SDZ for Poolbeg

Above: The SDZ zone shown in white.

Above: The SDZ zone shown in white.

With the current state of the Irish property market, you would be hard pushed to find someone who hasn’t been affected by the housing crisis in one way or another. As rent prices continue to skyrocket and the issue of homelessness worsens every day, a solution to this problem is desperately needed now more than ever.

Across the country, a large number of development sites lie vacant, unfinished and unused, acting as a glaring reminder of our once ever-expanding property bubble, which burst a long time ago.

For many, just the mere sight of these premises is angering, and for the people of Ringsend, Irishtown and Sandymount the Irish Glass Bottle Site is a major point of contention.

The site, which was bought for €412 million in 2006, was one of the most high-profile financial fatalities of the banking collapse and was handed over to NAMA in 2012. Since then, the empty sight has lain idle, rubbing salt in the wounds of those desperately crying out for housing space in the capital.

However, a light may have just appeared at the end of the tunnel with the decision of Minister Simon Coveney TD, to designate this site, and other adjacent parts of Poolbeg as a Strategic Development Zone, meaning any development plans for the site can be fast-tracked for approval overseen by Dublin City Council and once approved the decision can not be appealed.

The site will allow for the creation of up to 3,000 new homes with an emphasis ideally being placed on the provision of “maximum social, affordable and cost rental homes,” according to Lord Mayor Críona Ní Dhálaigh. Dublin City Council say “the designation of the lands as an SDZ will also provide for a wider range of employment opportunities and social infrastructure such as schools.”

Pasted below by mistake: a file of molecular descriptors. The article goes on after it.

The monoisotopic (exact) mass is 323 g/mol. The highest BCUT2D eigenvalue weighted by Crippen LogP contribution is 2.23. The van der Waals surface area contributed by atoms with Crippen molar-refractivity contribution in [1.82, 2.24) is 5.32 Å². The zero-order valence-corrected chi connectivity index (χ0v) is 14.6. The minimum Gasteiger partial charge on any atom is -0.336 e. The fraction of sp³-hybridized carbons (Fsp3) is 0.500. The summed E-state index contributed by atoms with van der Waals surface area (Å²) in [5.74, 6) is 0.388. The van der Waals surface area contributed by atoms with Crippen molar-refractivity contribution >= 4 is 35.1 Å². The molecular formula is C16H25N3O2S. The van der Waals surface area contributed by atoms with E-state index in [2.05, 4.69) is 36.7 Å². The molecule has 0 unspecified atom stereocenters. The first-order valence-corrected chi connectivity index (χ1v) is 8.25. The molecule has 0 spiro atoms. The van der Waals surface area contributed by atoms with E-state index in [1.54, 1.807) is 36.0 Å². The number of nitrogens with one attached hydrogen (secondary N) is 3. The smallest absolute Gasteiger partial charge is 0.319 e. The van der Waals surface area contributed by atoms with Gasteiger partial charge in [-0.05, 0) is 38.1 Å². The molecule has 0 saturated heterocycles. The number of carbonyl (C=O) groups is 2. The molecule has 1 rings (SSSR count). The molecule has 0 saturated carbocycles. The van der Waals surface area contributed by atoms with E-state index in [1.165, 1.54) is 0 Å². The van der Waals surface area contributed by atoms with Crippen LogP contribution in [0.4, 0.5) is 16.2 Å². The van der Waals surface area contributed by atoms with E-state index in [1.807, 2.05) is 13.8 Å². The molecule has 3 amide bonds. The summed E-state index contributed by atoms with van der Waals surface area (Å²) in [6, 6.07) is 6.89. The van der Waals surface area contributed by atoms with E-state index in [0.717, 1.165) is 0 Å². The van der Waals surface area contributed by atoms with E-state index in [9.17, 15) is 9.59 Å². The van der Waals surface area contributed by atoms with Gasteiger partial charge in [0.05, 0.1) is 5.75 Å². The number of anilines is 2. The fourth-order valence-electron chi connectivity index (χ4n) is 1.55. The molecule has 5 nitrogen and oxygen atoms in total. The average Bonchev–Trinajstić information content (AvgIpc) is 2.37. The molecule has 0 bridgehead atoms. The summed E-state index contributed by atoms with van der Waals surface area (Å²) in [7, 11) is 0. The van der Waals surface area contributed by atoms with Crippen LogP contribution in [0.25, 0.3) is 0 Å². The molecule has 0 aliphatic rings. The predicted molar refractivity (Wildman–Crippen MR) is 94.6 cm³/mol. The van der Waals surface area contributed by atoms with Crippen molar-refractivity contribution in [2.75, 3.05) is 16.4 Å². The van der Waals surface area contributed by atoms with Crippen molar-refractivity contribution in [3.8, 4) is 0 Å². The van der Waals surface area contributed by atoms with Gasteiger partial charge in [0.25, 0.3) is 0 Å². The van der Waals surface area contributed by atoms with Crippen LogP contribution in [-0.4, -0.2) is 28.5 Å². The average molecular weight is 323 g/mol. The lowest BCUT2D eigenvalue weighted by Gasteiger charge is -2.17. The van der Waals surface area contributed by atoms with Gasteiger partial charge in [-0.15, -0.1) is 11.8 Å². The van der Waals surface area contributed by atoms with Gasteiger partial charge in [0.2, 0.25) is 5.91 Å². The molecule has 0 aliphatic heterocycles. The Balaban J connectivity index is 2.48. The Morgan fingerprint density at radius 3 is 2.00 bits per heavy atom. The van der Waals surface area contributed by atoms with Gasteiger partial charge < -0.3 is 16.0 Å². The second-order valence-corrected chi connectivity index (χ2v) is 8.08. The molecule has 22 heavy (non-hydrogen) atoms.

However, for the residents of Dublin 4, the issue goes much deeper than new houses and schools. It’s the chance for their children and indeed their children’s children to remain living in the area that would mean the most.

Previous to the SDZ announcement, a meeting took place in the Ringsend and Irishtown Community centre to discuss the idea of the Irish Glass Bottle site being reclaimed for the development of social housing. While the meeting was organised by People Before Profit, it was the passion of the local people that struck a chord.

In the wake of the SDZ development, an expanding group of locals have been extremely quick off the mark in setting up an action group which plans on campaigning for at least 30% or more social and affordable housing to be built on the site as opposed to the 10% proposed by the government.

The “IGB Housing Action Group,” which is being spearheaded by local representative and People Before Profit party member Annette Mooney, with the aid of Architect Mark Price, are calling for “homes for people, not for profit.”

Speaking to NewsFour about the community’s right to protest and campaign, Mooney said, “The original idea for Strategic Development Zoning came because big business elements were fed up with the planning process. People have a right to have a full discussion on how a development owned by NAMA, which was set up by taxpayers money, is used.”